Write the gpfdist Configuration

The gpfdist configuration is specified as a YAML 1.1 document. It specifies rules that gpfdist uses to select a Transform to apply when loading or extracting data.

This example gpfdist configuration contains the following items:

  • the config.yaml file defining TRANSFORMATIONS
  • the input_transform.sh wrapper script, referenced in the config.yaml file
  • the input_transform.stx joost transformation, called from input_transform.sh

Aside from the ordinary YAML rules, such as starting the document with three dashes (---), a gpfdist configuration must conform to the following restrictions:

  1. a VERSION setting must be present with the value
  2. a TRANSFORMATIONS setting must be present and contain one or more mappings.
  3. Each mapping in the TRANSFORMATION must contain:

    • a TYPE with the value ‘input’ or 'output’
    • a COMMAND indicating how the transform is run.
  4. Each mapping in the TRANSFORMATION can contain optional CONTENT, SAFE, and STDERR settings.

The following gpfdist configuration called config.YAML applies to the prices example. The initial indentation on each line is significant and reflects the hierarchical nature of the specification. The name prices_input in the following example will be referenced later when creating the table in SQL.

    TYPE:     input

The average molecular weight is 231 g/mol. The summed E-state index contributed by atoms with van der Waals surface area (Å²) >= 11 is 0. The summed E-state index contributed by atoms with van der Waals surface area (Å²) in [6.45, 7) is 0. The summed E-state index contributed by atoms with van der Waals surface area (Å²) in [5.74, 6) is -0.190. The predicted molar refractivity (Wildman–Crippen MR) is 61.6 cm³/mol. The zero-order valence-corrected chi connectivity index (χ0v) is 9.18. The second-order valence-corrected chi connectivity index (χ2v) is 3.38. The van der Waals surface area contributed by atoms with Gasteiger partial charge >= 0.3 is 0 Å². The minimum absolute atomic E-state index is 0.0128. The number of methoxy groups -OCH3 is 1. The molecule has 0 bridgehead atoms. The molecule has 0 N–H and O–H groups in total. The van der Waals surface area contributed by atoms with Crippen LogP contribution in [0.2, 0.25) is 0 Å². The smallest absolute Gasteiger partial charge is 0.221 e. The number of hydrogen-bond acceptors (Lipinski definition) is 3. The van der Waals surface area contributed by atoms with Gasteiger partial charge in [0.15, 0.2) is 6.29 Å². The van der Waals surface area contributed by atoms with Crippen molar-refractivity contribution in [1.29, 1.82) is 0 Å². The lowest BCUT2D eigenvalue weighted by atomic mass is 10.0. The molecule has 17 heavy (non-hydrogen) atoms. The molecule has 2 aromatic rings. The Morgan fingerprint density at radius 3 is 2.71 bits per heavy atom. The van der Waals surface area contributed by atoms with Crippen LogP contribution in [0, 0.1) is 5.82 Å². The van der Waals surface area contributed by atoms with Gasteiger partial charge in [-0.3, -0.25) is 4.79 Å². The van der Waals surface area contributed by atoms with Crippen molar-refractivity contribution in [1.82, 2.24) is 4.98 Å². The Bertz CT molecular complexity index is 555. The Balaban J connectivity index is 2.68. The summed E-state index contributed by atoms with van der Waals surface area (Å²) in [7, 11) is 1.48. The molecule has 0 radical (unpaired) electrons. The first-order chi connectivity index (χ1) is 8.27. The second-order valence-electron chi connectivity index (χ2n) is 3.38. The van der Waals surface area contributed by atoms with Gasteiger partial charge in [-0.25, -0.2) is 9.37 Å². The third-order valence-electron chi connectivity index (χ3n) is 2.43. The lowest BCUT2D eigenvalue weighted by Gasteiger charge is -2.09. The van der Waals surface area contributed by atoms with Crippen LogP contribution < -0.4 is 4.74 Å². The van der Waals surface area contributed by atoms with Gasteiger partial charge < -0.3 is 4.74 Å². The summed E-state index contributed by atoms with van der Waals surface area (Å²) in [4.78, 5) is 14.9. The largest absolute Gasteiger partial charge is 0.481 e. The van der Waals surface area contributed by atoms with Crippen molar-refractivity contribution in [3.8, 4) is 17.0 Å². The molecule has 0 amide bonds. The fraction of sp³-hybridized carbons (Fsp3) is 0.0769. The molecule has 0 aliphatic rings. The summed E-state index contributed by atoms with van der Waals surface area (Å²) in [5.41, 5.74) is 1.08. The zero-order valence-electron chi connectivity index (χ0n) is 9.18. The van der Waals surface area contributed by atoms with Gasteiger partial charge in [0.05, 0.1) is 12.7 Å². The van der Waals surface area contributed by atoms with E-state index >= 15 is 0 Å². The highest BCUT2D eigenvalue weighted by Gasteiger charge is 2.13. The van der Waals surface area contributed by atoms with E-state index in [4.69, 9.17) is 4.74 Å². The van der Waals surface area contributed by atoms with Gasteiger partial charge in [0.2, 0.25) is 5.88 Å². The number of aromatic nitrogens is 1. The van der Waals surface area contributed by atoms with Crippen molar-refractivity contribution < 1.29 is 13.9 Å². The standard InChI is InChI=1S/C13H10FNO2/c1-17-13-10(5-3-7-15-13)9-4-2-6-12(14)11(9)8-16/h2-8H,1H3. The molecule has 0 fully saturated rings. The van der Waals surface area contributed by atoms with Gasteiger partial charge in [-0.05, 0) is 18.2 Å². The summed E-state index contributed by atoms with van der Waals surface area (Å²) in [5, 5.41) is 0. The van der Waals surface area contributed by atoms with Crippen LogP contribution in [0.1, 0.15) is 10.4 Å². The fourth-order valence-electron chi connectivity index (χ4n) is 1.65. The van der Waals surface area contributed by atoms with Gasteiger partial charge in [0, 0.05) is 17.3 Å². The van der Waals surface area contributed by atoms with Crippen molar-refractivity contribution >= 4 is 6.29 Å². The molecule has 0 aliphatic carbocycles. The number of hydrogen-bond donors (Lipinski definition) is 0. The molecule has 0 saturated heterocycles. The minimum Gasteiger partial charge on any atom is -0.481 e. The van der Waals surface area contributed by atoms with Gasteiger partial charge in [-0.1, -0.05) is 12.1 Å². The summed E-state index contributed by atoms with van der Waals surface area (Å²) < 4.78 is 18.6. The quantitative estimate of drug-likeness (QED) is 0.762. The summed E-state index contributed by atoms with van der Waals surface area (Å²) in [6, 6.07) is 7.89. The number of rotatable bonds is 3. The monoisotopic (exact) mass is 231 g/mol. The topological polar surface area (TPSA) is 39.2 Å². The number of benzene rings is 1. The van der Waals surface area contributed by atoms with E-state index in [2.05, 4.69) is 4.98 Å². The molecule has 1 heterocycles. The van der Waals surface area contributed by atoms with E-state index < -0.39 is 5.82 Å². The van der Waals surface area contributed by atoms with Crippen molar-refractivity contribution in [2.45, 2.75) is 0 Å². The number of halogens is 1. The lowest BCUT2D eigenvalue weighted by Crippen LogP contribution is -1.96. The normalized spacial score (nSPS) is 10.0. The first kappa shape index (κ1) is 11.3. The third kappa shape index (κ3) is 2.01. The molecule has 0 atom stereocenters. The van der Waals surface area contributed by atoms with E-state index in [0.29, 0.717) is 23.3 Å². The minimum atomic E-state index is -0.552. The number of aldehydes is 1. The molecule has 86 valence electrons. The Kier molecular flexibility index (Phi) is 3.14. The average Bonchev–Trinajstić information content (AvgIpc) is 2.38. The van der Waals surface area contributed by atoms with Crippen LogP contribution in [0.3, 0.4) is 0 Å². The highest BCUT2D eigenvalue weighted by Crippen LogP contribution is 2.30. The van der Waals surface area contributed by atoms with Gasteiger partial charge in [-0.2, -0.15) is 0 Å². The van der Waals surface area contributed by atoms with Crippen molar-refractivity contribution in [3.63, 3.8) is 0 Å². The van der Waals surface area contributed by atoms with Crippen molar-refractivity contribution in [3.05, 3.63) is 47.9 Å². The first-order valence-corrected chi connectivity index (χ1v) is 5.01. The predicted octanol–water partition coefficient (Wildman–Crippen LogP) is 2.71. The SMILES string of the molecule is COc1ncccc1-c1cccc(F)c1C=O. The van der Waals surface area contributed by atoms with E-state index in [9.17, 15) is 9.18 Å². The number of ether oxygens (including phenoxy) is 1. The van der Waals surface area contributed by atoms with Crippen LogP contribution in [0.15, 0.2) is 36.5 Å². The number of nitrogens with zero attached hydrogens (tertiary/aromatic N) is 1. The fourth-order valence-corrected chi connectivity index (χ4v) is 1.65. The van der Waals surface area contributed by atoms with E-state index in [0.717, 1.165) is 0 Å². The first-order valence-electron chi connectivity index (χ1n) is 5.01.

COMMAND:  /bin/bash input_transform.sh %filename%

The COMMAND setting uses a wrapper script called input_transform.sh with a %filename% placeholder. When gpfdist runs the prices_input transform, it invokes input_transform.sh with /bin/bash and replaces the %filename% placeholder with the path to the input file to transform. The wrapper script called input_transform.sh contains the logic to invoke the STX transformation and return the output.

If Joost is used, the Joost STX engine must be installed.

# input_transform.sh - sample input transformation, 
# demonstrating use of Java and Joost STX to convert XML into
# text to load into HAWQ.
# java arguments:
#   -jar joost.jar         joost STX engine
#   -nodecl                  don't generate a <?xml?> declaration
#   $1                        filename to process
#   input_transform.stx    the STX transformation
# the AWK step eliminates a blank line joost emits at the end
java \
    -jar joost.jar \
    -nodecl \
    $1 \
    input_transform.stx \
 | awk 'NF>0

The input_transform.sh file uses the Joost STX engine with the AWK interpreter. The following diagram shows the process flow as gpfdist runs the transformation.